Eight self-absorbed thirty-something Los Angelenos gather at that yuppie-est of conventions: the Sunday couples brunch, held at the lavish home of the brittle, bickering married pair Emma (Erinn Hayes) and Pete (Blaise Miller). The guests are uptight medic Tracy (Julia Stiles), who’s on her third date with prudish schoolteacher Glen (David Cross); tattooed hedonist Buck (Kevin M. Brennan) and his bird-brained, equally unfettered wife Lexi (Rachel Boston); Hedy, a high school-science teacher with self-image issues (America Ferrera); and Shane (Jeff Grace), Hedy’s fiancee of six years, who’s as childish as his cherubic face belies.
Director/writer Todd Berger makes it clear very quickly that we’re not supposed to like these characters all that much–they are alternately whiny, acerbic, technology-obsessed and New Agey in self-congratulatory ways (vegan diets, open relationships, yoga). It’s not that obnoxious upper middle class, college-educated Californians are no longer a ripe subject for satire. But the patter here is neither witty nor energetic enough to compensate for the deliberately claustrophobic setting (the various rooms of the mansion) and the slack pacing.
After a neighbor (Berger) warns the couples about an oncoming nuclear armageddon sure to kill all of LA, the prevailing joke is that most of them scarcely seem to care (the ones who do resort to self-pity and pill popping). Tracy remains so pettily angry at a habitually tardy fifth couple that, when they do arrive, hacking from radiation, she doesn’t let them in (the film’s sole attempt at much-needed dark humor is the shot of their corpses on the doorstep). Lexi and Buck stay just as horny as before (in fact, they both hit on Cross). The immature Shane, who prior to the bad news was obsessed with winning a sci-fi comic book in an Ebay auction, is more interested in pondering whether the LA invaders are aliens than in comforting his panicking fiancee.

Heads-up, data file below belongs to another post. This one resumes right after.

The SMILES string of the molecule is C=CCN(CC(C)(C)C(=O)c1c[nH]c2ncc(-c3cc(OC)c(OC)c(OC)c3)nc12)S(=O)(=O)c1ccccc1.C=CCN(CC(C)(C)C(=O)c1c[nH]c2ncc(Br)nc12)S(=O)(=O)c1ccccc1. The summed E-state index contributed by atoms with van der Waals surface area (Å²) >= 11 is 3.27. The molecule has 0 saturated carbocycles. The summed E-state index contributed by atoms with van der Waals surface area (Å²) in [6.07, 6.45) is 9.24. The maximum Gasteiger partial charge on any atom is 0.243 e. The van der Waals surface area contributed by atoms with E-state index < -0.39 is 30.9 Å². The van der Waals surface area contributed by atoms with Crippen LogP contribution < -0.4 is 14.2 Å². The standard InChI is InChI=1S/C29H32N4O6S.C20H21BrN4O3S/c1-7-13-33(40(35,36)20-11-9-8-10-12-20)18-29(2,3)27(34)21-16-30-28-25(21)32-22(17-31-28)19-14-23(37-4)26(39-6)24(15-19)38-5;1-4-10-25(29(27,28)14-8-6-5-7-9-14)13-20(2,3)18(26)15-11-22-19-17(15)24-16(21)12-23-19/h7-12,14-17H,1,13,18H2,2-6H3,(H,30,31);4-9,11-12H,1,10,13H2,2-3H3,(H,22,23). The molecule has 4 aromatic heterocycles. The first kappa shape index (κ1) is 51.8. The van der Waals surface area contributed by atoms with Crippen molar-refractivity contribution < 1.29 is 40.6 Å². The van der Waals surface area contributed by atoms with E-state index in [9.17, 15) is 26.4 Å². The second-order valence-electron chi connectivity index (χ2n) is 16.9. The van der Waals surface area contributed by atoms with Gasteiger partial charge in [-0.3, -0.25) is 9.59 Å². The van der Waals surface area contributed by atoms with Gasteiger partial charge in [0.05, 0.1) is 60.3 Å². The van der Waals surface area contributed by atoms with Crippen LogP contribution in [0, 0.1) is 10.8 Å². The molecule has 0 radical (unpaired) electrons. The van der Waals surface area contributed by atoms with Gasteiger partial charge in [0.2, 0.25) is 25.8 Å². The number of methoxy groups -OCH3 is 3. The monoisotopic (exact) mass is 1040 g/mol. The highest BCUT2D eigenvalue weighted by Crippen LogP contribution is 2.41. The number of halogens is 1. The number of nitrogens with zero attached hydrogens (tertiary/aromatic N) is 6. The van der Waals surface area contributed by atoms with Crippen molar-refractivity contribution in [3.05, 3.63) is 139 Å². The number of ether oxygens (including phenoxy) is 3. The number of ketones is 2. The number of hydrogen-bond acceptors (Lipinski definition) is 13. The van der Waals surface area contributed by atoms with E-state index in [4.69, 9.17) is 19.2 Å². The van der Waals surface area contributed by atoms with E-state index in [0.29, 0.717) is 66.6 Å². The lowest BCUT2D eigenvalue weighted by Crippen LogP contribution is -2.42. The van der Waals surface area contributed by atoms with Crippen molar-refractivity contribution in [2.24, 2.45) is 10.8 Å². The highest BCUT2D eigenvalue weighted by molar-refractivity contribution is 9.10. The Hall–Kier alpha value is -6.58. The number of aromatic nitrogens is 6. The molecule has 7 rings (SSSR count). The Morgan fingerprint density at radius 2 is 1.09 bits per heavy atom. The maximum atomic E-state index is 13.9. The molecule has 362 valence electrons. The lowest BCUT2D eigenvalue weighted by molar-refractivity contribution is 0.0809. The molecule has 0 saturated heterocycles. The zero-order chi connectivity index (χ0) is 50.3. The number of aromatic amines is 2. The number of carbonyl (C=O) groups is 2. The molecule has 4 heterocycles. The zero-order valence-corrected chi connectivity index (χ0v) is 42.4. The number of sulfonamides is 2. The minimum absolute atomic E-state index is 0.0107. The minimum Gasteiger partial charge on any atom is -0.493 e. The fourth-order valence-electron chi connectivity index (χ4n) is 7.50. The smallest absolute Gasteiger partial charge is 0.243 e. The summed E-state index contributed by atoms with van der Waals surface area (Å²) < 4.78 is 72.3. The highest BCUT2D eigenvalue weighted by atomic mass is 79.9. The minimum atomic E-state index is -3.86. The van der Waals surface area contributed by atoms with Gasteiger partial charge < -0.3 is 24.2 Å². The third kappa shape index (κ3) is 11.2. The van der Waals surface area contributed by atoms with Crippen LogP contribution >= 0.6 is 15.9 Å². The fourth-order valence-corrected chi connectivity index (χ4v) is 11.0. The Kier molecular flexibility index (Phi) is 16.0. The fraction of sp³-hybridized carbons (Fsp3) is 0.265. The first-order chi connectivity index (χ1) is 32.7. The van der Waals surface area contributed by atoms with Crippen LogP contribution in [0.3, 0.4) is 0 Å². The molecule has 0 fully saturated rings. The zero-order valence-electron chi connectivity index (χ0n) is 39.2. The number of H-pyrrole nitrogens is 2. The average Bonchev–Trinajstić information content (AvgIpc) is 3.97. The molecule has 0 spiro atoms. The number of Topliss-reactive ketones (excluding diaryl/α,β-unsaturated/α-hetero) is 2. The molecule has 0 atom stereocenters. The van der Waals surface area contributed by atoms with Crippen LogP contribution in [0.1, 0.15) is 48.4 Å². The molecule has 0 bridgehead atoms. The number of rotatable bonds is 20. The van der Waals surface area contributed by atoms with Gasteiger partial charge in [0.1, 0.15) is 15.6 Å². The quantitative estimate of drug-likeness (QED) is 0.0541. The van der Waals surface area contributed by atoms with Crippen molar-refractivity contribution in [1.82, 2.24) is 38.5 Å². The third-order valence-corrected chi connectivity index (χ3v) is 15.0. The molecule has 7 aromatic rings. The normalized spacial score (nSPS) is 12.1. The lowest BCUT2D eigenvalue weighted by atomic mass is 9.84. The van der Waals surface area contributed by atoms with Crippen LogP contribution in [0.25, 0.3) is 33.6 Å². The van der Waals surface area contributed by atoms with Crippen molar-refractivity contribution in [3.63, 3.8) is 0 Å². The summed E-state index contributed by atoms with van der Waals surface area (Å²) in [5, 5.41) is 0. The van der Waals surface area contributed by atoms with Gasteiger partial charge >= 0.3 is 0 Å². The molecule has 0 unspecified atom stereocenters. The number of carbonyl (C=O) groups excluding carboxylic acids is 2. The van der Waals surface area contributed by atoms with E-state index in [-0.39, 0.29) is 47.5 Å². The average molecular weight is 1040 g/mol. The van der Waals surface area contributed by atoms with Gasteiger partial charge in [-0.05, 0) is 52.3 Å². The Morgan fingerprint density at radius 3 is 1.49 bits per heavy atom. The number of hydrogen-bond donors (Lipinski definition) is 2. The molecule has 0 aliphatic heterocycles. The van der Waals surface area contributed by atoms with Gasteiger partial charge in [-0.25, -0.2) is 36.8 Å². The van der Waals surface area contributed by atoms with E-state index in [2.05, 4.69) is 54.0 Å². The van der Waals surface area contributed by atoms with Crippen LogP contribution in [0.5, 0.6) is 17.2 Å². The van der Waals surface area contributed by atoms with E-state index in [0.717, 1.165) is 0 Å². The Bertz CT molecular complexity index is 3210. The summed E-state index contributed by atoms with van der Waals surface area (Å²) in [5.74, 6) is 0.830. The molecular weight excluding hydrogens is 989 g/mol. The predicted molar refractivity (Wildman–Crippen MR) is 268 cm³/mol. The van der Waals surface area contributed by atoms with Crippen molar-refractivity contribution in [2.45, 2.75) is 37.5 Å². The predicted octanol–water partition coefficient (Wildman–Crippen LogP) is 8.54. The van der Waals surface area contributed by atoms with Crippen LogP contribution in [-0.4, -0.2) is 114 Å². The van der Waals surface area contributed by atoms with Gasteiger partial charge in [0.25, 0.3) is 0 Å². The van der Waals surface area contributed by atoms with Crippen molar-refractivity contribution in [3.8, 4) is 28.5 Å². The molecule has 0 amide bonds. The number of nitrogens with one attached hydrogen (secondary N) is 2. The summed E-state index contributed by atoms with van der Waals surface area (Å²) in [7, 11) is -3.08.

And so on.
Meanwhile, a number of dull domestic disputes pop up–it turns out that some of the couples are cheating on each other, some with consent, some not–as do some equally dull impromptu set pieces (a half-naked guitar jam, a pillow fight). The humor ranges haphazardly from dippy/random (a debate about the term “duct tape” vs. “duck tape”) to gross-out (an extended plumber’s crack gag, Ferrera peeing in front of Cross and not flushing). The most clever twist–a character we thought was the most sane in a gang of neurotic malcontents turns out to be most crazy–comes a bit late in the game to save the film, though it’s commendable for providing a dopey solution to the science vs. religion duel.
“It’s a Disaster” is not entirely without laughs, the heartiest of which occur in the opening scene, when Cross and Stiles argue about the “1812 Overture.” The main problem is that the top talents here–Cross, Stiles and Ferrera–are slumming, matching the considerably weaker efforts of either amateur actors or those that have mostly appeared in television dramas. Surely some of Cross’ old co-horts at “Mr. Show” and “Arrested Development” could have salvaged it.